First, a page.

Summer Internship & Madeleine Ghericich’s Famous Pot Roast

Julie Hartman is a Summer 2013 intern with the Museum at Eldridge Street focusing on social media management. She is an American/Religious Studies double major at Kenyon College in Gambier, Ohio, with an interest in the cultural history of lower Manhattan and Brooklyn. Julie is thrilled to be writing for the Museum at Eldridge Street’s summer blog, which will feature other news related to the Museum and its neighborhood.

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Between 1880 and 1920, over 20 million people immigrated to the United States from Europe. The first worshippers at Eldridge Street fell within this demographic bracket, as did earlier generations of my own family. My great aunt Madeleine’s personal recipe collection features an array of savory, spice-infused flavors native to her birth city of Kortula, Croatia. Ingredients like onion, allspice, paprika, basil, and oregano represent Kortula’s Greek, Italian, and Slavic influences.

Madeleine typed this simple pot roast recipe for my mother in the weeks after her wedding to my father. It is rich and delicious. Be sure to rub the meat with garlic and salt before browning!

Pressure cooker
Vegetable Oil
4 lb. Beef Roast
15 Garlic Cloves, Peeled
1 Tablespoon Salt
3 Onions
1½ Cups Beef Gravy

Take 3 medium-sized onions – finely chop and sauté in vegetable oil to a golden brown
Rub meat with garlic and salt before browning
Brown meat on all sides in the same pot with the onions using about 1½ tablespoons of oil and then cover and let simmer about ½ hour; adding about a whisky glass full of water while it is simmering. (This is in case you do not get enough water from the condensation from the cover)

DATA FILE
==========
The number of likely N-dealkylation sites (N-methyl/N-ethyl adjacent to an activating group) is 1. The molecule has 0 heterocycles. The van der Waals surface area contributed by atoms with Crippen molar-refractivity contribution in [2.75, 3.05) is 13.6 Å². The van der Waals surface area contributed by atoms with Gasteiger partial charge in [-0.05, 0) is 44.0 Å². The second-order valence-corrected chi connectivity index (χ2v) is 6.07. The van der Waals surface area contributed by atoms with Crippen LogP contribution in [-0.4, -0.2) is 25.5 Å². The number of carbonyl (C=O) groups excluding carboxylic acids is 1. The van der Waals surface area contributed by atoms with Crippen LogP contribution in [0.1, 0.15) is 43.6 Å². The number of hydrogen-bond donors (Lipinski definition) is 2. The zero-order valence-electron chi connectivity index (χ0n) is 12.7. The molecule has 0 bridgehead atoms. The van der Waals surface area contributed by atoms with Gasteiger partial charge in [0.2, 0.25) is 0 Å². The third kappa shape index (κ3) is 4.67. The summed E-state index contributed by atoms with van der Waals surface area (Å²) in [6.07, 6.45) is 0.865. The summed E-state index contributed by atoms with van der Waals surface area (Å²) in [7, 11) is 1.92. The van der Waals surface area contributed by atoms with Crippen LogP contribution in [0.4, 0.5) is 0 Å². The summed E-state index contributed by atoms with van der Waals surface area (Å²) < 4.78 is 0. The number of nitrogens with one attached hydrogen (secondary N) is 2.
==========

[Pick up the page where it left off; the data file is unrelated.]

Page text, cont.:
After meat has cooked (about 45 minutes) slice meat and return to the pot adding gravy (which you make from brown gravy mix) and cook until meat is tender; if you have a pressure cooker only cook for 15 minutes and let indicator wright return to “down” position before taking off cover.
That’s it!

Madeleine’s Notes
When putting meat in pressure cooker, be sure that in placing the meat in the cooker that you leave enough air space so that indicator weight does not pop off while cooking—distribute meat evenly!

Don’t worry is the meat is very pink—almost raw—when you slice it because when it cooks the meat turns brown and the meat is soft; when slicing your meat make sure that is has some fat on it otherwise the meat will be dry…
Hope you understand. If not call me and I’ll try to explain further!
-–So long and good luck—

Categories: Art & Architecture, Jewish History, Recipes

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